Sunday, January 8, 2017
The First Sunday After Epiphany
The Baptism of Christ

Listen and See

Acts 10:34-43 & Matthew 3:13-17

Thanks to a photograph I received from his mom and dad many, many years ago, I am reminded of what may have been their son’s first Christmas. Ryan was dressed in shorts, a white short-sleeved dress shirt and plaid vest. I held him in my arms one Sunday morning as we sat beside our Christmas tree that was set up just to the right of our altar.

In the years that followed, Ryan grew up and graduated from high school. He moved to Santa Barbara, California to attend college. He graduated on time and on budget and recently returned home to Maui. He has been spending his days working on one of the boats at the Pacific Whale Foundation in Ma‘alaea.

During our annual Christmas Eve Candlelight Service a few weeks ago, Ryan assisted his dad with our outdoor projection system. Some of you will remember that there was a bit of glitch with the system at the conclusion of the service which they had to correct - and they did.

But what I remember most that evening was not the momentary glitch in the projection system, but how quickly the years had gone by. The 1-year-old baby was now a young man.

Last Sunday, our reading from The Gospel According to Matthew included the story of the Epiphany or visit of the magi to the home of Mary, Joseph and Jesus in Bethlehem. It is very likely that Jesus was around Ryan’s age, if not a little older, when the magi arrived.

Today is the First Sunday After Epiphany. Jesus is no longer a child. He is now a young man, like Ryan.

Our reading from The Gospel According to Matthew is an account of Jesus’ baptism. Rodger Nishioka was serving as an Associate Professor of Christian Education at Columbia Theological Seminary in Decatur, Georgia when I heard him speak at a conference in Honolulu several years ago.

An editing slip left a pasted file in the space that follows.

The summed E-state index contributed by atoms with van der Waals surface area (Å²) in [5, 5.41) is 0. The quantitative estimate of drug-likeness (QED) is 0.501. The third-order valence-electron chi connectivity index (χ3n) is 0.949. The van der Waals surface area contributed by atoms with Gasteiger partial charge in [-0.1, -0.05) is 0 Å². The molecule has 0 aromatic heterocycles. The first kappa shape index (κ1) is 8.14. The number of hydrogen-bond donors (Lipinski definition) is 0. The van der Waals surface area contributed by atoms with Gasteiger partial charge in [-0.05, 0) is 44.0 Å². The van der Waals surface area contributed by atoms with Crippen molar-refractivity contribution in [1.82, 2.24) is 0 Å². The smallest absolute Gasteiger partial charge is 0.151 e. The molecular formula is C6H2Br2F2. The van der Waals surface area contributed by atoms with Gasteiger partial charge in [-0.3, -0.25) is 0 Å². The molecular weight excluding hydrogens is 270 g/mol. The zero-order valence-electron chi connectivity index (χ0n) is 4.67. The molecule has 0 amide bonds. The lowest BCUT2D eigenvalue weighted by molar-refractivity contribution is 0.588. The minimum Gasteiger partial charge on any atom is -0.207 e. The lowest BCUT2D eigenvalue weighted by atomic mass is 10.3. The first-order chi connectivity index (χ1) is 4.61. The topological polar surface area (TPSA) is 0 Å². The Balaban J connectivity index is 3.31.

Since then I have come across his writings in numerous articles and books. In one book, Nishioka writes: “In Matthew’s text, the baptism of Jesus is not the ending of his ministry. In Matthew’s text, the baptism is the beginning of his ministry. It is his launching. It is his commissioning to begin the public ministry for which he was created and to which he was called.” (Feasting on the Word, Year A, Volume 1, Bartlett & Taylor, Westminster/John Knox Press, Louisville, Kentucky, 2010, page 238)

In our reading from The Acts of the Apostles, the sermon attributed to the Apostle Peter, conforms with the account in Matthew. We see, as others see, that the moment of his baptism was an inaugural event, a time of beginning, which not only set Jesus’ ministry apart from the work of John the Baptist but also marked a beginning in its own right.

Perhaps today’s readings could not be more timely given the inauguration that will soon mark the commencement of a new presidential four-year term here in the United States. No one nominated or elected Jesus.

While some may want to insist that one inauguration is political and the other is theological, the truth is both events mark the beginning of those who are elected and those who are called to a life of service and sacrifice. What is evident at the inaugural event of Jesus’ baptism is the tension that remained constant throughout the three years of his ministry.